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This petition is closed
Stop Roll-out of GMO Crops in Ethiopia

Stop Roll-out of GMO Crops in Ethiopia

This petition is closed
1,376 have signed. Let's get to  2,000
1,376 Supporters

Helen M.
started this petition to
Ethiopian PM Abiy Ahmed
Ethiopia is currently testing two controversial new GMO crops – maize, and enset (also known as false banana) – and 130 hectares of Bt-cotton have already been planted since 2019. 

Ethiopia has resisted the use of GMOs for many years, playing a key role in the international negotiations that led to the Cartagena Protocol on Biosafety. In 2009 Ethiopia enacted a highly restrictive biosafety law that prohibited the deliberate release of GMOs into the environment. Ethiopia thus protected its crop diversity from GMO contamination and genetic erosion. This was done in conjunction with a law prohibiting patents on plants and animals (Proclamation No. 123/1995) and a law establishing farmers’ rights to save, re-use, exchange and sell seeds of all kinds from their produce (Proclamation No. 481/2006, later amended to Proclamation No. 1068/2017).

This progress now risks being undone by the Ethiopian government's rash approval of GMO testing.

The restrictive laws in Ethiopia were developed to protect smallholder farmers from becoming indebted to and dependent on multinational corporations for seeds. Farmers are not allowed to re-use patented GMO seeds saved from their harvest and must instead buy seeds from the companies every planting season. The Multinationals can even sue farmers if they find genes from their patented GMO seeds (e.g. maize) in other crops. This is against the “polluter pays” principle, where companies whose GMOs contaminate farmers’ fields are supposed to compensate farmers. This was what the government aimed to avert by passing a highly restrictive law towards approval of GM crop cultivation in the past. The USDA describes Ethiopia as the “vanguard of the anti-GMO movement in Africa.” The USDA notes that “Ethiopia helped to pen the restrictive Africa Model Law which has contributed to the delayed adoption of the technology on the [African] continent.” Environmental groups have hailed Ethiopian leadership as farsighted on sustainability.

The government’s opening up of the country to GMOs is degrading this legacy. There are no independent studies which show improved yield, disease-resistance, or socio-economic benefits for smallholder farmers from use of GM crops compared to conventionally-bred varieties. For example, genetically engineered cotton failed in Burkina Faso due to loss over time of its insect-resistant traits and yield potential. This has incurred economic losses for farmers due to high prices for seeds and associated agrochemicals. Besides, farmers were not able to use the seeds for food due to lack of confidence about its safety for their health. Similar experiences have been documented in India.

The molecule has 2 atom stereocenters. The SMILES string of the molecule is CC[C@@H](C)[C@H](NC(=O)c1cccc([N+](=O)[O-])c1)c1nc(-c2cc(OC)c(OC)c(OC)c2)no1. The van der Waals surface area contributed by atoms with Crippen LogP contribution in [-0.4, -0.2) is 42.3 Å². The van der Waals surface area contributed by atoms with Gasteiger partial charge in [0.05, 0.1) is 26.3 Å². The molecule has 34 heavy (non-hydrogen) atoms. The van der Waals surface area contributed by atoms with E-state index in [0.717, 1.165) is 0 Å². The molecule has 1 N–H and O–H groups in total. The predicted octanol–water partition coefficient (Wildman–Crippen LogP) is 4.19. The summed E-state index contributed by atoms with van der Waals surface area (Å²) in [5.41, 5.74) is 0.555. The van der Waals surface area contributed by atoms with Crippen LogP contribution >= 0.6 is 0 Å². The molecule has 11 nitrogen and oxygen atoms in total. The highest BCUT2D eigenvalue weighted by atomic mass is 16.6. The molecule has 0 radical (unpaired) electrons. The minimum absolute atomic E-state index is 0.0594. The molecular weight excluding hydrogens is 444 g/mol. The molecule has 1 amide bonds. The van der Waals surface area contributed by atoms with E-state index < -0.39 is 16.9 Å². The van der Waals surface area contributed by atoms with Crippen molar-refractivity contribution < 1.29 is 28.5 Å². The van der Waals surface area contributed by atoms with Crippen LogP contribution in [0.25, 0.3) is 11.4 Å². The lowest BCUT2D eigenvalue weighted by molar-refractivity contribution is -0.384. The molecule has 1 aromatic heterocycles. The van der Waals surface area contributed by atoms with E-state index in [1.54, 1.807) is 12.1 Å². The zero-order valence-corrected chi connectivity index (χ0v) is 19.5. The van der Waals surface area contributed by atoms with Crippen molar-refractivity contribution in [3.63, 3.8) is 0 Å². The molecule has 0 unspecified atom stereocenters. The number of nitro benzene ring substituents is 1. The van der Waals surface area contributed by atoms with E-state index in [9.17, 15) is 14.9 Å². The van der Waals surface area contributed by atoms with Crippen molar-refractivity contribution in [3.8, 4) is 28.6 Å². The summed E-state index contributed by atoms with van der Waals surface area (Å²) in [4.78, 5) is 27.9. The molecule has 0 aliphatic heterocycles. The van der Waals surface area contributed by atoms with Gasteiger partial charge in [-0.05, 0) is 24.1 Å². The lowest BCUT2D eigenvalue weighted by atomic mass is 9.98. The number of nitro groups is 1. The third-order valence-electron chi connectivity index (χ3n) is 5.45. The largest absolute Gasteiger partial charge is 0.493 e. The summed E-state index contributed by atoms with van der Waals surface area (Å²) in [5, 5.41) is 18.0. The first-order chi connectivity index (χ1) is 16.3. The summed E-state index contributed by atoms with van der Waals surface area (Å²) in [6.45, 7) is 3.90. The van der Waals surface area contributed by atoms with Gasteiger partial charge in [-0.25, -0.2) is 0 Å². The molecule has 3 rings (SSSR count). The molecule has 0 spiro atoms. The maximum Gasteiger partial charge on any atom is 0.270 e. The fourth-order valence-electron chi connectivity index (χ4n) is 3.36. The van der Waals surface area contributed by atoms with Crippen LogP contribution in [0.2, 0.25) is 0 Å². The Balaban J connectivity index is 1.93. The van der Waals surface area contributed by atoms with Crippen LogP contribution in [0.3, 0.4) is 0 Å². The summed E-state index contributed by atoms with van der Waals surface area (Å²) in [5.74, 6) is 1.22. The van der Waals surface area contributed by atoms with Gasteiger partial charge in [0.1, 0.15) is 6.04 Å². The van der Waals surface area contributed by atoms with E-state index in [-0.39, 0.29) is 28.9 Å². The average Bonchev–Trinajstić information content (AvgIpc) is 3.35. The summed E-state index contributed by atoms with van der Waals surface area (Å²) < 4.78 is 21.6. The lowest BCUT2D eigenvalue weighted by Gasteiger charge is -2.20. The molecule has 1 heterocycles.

The USDA sees Ethiopia as a beachhead to expand GMO production in Africa. It notes that GMO production in Ethiopia not only has “economic importance but [is] also expected to have [a] positive influence on the acceptance of this technology in the region.”

Current testing of GMO crops puts Ethiopia’s biodiversity at risk. Ethiopia has the biggest national gene bank in Africa, which was established in 1976. As of June 2019, the national gene bank in Addis Ababa has conserved about 86,599 samples of seeds of over 100 species of plants (mainly food crops) that have been collected from all over the country. In two field gene banks, the country has conserved 5,644 samples of coffee plants.

We have to put pressure on PM Abiy Ahmed to avert social, economic, and environmental disaster. The livelihoods of millions of Ethiopian smallholders are at risk, as is Ethiopia’s unique biodiversity, which is a human treasure not to be exploited for commercial gain by a handful of multinational corporations.

Ethiopia is a symbol of independence and resistance against colonialism in Africa and has earned a reputation for organizing African unity in many areas, including the New Partnership For Africa’s Development (NEPAD) and the Comprehensive Africa Agriculture Development Program (CAADP). However, it now appears that Ethiopia will lead GMO adoption as the US hopes.

Let’s put pressure on PM Abiy Ahmed and his administration to revert this decision!

Source: https://addisstandard.com/commentary-ethiopias-acceptance-of-gmos-turns-decades-of-pan-african-environmental-leadership-on-its-head/

Posted: 25 April 2020 (Updated: 10 June 2020)